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NoScript: Whitelist your way to a safer web experience

I've been using the NoScript Addon for Firefox by Giorgio Maone for some time now. NoScript provides a whitelisting capability for JavaScript, Java, and other active content types.  A key card identity system is a real world example of whitelisting: it allows only individuals with key cards to enter a facility whose doors are protected by the system. NoScript is basically an identity card reader for your browser. It ensures that only the browser content you trust can execute on your computer.

Whitelister in Training

I'm not going to summarize NoScript's features or describe how to use it. Visit the NoScript Basics page for this, but it is honestly a very intuitive and simple interface. Instead, I'll tackle the common, biggest obstacle for all whitelisting measures: the training period. In a word, it is continuous. How you decide what sites to trust and how much work you want to put into this decision process is up to you. I use several methods to decide what domains to trust. If I'm familiar with the site and have had a positive experience, I'll trust the scripts associated with the site domain (e.g., or its content delivery network). If I'm uncertain, I'll check the scorecard for the domain at MyWot and consider the reputation reported there.  If I'm suspicious I submit the domain to VirusTotal and scan to see if the page contains malware. I may Google the domain: if it is a tracking company, I permanently forbid execution (yes, NoScript also has a blacklisting feature).

Over time, you'll teach NoScript  which scripts to trust when you visit your most frequently visited sites. Note that you won't have to trust every script associated with a page you visit (although this can affect how or whether certain content is displayed, but this is actually quite useful because many sites execute scripts from other domains, and while many of these scripts are beneficial, some are intrusive and others might be malicious. In the absence of a perfect web, NoScript let's me decide what is beneficial and what is not.


Training NoScript may seem inconvenient for a while, but let's consider the rewards you reap from whitelisting scripts:

  • You automatically block ad services tracking and analytics scripts
  • You defend against click-jacking, cross-site script attacks, Flash, and plugin attacks
  • You gain a really powerful insight into what is really happening when you visit a web page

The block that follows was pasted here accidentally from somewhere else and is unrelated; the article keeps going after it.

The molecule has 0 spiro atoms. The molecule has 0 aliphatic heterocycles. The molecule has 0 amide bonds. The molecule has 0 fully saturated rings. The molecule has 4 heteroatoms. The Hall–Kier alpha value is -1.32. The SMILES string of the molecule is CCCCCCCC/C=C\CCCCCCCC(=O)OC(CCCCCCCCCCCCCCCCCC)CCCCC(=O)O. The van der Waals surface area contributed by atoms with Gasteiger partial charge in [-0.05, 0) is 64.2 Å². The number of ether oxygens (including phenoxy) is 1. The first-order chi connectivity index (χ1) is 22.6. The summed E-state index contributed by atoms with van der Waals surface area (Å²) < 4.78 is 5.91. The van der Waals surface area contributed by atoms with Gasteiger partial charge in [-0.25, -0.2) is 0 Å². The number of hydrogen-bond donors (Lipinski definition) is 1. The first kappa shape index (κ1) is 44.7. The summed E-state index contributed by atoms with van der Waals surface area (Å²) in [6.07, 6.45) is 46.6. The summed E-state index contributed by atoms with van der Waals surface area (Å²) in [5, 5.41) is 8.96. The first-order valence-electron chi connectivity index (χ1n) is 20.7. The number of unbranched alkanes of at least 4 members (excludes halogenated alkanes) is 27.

So the reward for taking the time to train NoScript is that (1) you protect against information leakage to evil marketing types, (2) protect against unwitting (drive-by) execution, redirection, or insertion attacks, and (3) learn what's going on behind your browser and who's responsible for the going's on. If this sounds like a bargain, grab the addon. If it sounds like too much trouble and you trust your own good judgment, good luck and take note of where your OEM/OS recovery disks are.


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"Training NoScript may seem inconvenient for a while"

More like "extremely frustrating forever". Every time I've installed it, I've uninstalled it a few days later because it's impossible to get anything done. Stuff just doesn't work, and you reload the page and it still doesn't work. It really needs to be based on a huge whitelist, not just block every legit site in existence by default.

After reading your entry, I immediately installed NoScript. After two days of use, I am delighted with it. It's a real eye-opener to see how much goes on after one click. (I find that even just typing this, wants me to permit yahooapis, quantserve, and

I was afraid this experience would be like asking to be prompted whenever a cookie is set -- totally unlivable. But the options of allowing scripts fully in domains you trust, allowing SOME scripts one-time use, and forbidding some scripts outright make this a nice blend of safety and livability. Thanks for the tip!

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